Craftsman 12" Wood Lathe (Model
No. 113.228162) Operator's Manual
My introduction to using a wood lathe was
my high school wood shop class in my Junior year (circa 1974-1975) at
Southern Senior High School in Harwood, Maryland. Mr. Charles Smith was
the teacher. I have him to thank for imparting a lifelong love for woodworking.
Back in those days, we respected teachers by addressing them Mr., Mrs., or Ms. Surprisingly,
about a decade after graduating, I ran into Mr. Smith at Anne Arundel Community
College while taking a class toward my electrical engineering degree (he was not
in my class).
The wood shop at Robins Air Force Base, in Warner Robins, Georgia, was well-equipped,
and include a wood lathe. I used it to turn a couple lamps from blocks of oak provided
by a Sgt. Eddie Nugent from my
radar shop, who had
cut down a tree a year or so earlier. One of the two, which incorporated a burnt-out
thyratron tube from the S-band search radar, disappeared decades ago. I gave it
to Melanie as a Christmas present before we got married (in 1983). The other
oak lamp is still around today.
After getting out of the USAF in 1982, I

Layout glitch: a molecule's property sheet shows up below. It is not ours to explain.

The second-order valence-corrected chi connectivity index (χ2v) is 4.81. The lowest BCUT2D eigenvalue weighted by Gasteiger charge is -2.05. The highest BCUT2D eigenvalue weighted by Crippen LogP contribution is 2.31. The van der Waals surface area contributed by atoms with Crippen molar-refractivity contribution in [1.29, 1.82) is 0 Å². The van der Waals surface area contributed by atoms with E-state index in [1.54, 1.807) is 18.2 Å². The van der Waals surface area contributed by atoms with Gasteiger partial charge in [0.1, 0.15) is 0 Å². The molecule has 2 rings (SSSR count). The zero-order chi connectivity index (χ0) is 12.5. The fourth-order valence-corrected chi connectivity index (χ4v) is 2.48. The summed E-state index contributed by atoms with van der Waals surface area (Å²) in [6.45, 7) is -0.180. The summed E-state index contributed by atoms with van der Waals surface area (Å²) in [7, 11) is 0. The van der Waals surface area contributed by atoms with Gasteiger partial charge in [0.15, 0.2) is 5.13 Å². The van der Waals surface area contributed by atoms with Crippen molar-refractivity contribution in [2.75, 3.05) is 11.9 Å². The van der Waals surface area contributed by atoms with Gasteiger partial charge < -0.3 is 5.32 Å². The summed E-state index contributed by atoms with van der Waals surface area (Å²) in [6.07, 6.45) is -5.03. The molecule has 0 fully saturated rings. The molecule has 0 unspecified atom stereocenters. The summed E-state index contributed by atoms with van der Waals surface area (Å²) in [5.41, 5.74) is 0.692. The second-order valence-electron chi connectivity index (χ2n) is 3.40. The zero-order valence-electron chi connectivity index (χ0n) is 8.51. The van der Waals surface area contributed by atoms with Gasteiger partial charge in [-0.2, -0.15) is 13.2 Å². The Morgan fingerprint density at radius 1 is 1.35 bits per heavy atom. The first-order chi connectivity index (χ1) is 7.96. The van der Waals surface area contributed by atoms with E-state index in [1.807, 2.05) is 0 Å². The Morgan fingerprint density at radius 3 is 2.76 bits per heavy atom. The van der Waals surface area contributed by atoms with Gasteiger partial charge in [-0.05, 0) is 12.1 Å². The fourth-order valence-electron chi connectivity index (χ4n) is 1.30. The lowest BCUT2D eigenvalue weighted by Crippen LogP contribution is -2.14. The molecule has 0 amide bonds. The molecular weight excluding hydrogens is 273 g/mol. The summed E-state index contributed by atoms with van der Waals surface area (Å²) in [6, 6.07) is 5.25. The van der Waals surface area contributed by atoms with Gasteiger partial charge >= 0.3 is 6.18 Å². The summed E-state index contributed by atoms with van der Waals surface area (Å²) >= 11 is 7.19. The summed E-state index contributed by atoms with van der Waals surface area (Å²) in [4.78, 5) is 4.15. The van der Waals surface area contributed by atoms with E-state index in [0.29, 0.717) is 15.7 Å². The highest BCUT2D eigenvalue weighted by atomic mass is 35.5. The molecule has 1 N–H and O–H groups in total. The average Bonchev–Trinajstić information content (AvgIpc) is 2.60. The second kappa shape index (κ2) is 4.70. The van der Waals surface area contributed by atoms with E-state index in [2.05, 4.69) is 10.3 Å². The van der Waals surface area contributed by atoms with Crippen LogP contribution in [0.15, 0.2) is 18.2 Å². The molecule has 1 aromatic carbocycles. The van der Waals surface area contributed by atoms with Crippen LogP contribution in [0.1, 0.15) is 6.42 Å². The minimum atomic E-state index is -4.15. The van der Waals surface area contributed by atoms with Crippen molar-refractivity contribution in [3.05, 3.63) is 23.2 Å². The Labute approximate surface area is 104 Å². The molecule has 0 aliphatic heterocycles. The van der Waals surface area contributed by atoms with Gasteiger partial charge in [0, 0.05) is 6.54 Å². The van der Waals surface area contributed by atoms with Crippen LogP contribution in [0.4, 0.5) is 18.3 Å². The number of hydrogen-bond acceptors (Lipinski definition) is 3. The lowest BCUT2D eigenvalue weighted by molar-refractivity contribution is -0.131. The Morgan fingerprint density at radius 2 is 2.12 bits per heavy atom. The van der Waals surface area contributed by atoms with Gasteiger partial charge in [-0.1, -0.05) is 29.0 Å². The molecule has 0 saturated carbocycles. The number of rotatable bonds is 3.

bought a Craftsman wood lathe from the Sears store in
Parole Plaza, in Annapolis,
Maryland. When Melanie and I got married, I set it up in the basement work shop
of our tiny Cade
Cod house in Arnold, Maryland. You can also see in the photo my first Craftsman
radial arm saw, also bought at the Parole Plaza Sears store. After four decades
of moving from place to place many times, I still have a Craftsman radial arm saw
and wood lathe in my work shop - along with many other Craftsman tools including
a drill press, a disc/belt sander,
jointer, band saw,
planer, and many powered and unpowered hand tools. It is a travesty that poor management
at Sears cause the century-old company to fail.
Our current house has an oversize single car garage with a partition separating
a wood shop area from the car area. It is cramped, and there is no room for having
the Craftsman 12" wood lathe permanently set up, so I mounted it on a piece of 3/4"
plywood that is sized to fit the top of my custom-built roll-around workbench. Placing
the workbench, radial arm saw, band saw, and planer on wheels allows me to roll
them out onto the driveway for big jobs, thereby avoiding the huge mess of saw dust
to clean up. It has worked out very well. I recently planed down more than a dozen
rough-cut rad oak and white oak boards, and cleanup was as easy as sweeping the
mountainous piles chips into plastic garbage bags, and using the leaf blower to
clear the smaller stuff.
When not in use, the wood lathe stands against the wall with a sheet of plastic
over it. The weight as shown is just a tad over 80 pounds, which is manageable for
manipulating it up onto the benchtop. BTW, I also have the Copy Crafter shown in
the catalog picture above.
Posted July 1, 2023
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